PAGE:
Release International is pressing Malaysia to set free a Christian pastor who was abducted in a military-style operation three years ago (on Feb 13) and hasn't been seen since.
CCTV cameras captured the moment Pastor Raymond Koh was snatched off the streets in Selangor by a well-organised team. Evidence points towards a disciplined and highly trained snatch squad.
Video footage shows three black SUVs surrounding and boxing in Pastor Koh's car, forcing it to a halt. Two other cars and two motorcycles were also involved in the kidnapping.
Several men then ran towards Pastor Koh's vehicle before the entire convoy was driven away.
A passer-by, whose vehicle entered the scene, was warned off by a man in a balaclava and forced backwards by a motorcyclist. Some 15 men are said to have been involved in the planned abduction.
Pastor Koh's wife Susannah pieced together what happened. She described the kidnapping to Release International's sister organisation Voice of the Martyrs (USA):
'There was an eye-witness, right smack in the middle of that scene. He thought it was a movie production. My children went door-to-door and found CCTV footage of the entire incident. It was a very military-style organisation, well-organised, and done in about 40 seconds. Last year, one of the officers confessed that the operation, the abduction, was done by the police.'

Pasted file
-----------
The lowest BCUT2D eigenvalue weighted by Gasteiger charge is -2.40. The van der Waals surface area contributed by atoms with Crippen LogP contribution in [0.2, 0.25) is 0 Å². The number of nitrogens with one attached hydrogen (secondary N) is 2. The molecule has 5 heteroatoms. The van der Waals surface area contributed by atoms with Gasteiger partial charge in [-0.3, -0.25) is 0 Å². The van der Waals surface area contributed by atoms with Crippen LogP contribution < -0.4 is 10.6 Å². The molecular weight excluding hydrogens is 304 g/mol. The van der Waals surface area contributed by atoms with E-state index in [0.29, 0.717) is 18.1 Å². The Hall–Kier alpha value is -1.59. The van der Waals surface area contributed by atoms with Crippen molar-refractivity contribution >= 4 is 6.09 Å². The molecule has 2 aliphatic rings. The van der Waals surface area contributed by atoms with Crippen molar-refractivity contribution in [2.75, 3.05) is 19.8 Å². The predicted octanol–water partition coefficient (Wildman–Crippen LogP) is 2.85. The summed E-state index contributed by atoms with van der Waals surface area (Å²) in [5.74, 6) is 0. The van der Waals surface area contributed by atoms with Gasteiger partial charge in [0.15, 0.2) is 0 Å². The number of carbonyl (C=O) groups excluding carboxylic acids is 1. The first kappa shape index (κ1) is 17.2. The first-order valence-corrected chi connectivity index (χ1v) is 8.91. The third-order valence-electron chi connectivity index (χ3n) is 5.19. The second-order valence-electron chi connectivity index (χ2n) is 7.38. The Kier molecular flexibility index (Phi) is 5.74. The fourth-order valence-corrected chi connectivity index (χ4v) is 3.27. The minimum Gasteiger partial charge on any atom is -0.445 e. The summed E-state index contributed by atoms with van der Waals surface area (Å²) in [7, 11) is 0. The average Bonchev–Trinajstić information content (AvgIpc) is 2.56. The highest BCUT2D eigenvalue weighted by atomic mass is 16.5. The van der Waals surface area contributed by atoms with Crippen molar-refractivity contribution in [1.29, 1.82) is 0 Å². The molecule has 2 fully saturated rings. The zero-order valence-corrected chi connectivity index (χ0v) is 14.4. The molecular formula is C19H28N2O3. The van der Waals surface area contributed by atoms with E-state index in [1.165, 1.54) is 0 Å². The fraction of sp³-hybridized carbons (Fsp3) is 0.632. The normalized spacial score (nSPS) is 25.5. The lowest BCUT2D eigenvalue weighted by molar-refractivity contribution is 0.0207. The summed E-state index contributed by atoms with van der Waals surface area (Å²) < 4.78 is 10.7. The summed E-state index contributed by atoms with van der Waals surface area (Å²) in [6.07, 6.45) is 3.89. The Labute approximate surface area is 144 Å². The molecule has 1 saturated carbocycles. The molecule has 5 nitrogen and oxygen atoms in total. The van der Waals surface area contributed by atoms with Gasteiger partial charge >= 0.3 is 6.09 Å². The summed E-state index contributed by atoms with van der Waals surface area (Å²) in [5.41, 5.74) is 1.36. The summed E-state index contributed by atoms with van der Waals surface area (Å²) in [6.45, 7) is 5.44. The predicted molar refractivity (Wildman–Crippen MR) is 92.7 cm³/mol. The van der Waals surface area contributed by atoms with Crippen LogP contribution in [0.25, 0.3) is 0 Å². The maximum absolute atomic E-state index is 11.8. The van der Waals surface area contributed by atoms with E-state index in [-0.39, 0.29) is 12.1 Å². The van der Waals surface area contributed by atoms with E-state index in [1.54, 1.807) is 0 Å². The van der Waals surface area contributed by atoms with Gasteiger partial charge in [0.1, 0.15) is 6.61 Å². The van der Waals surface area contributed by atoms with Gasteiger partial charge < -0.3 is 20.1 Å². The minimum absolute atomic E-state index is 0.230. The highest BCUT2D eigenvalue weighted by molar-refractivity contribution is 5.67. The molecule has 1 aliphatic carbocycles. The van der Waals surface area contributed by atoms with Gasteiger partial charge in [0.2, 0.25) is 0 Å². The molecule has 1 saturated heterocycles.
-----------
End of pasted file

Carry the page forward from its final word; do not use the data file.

In 2019, Malaysia's Human Rights Commission accused the Malaysian Special Branch of carrying out two abductions - that of Pastor Koh and Amri Che Mat, a Shia Muslim social activist. Both were suspected of trying to convert Sunni Muslims. Both were boxed in by vehicles in similar snatch operations, and both have disappeared.
Another pastor, Joshua Hilmy and his wife Ruth, also went missing in 2016.
Pastor Koh ran Hope Community, an organisation set up in the capital Kuala Lumpur to help the poorest members of society.
In 2011, Hope Community came under scrutiny by the authorities. They accused Pr Koh of trying to convert Muslims during a party at a local church.
Proselytising Muslims - attempting to convert them - is forbidden by law in Malaysia. The state also prohibits its Muslim citizens from converting to another faith. Under Malaysian law, those who change their religion could be charged with apostasy.
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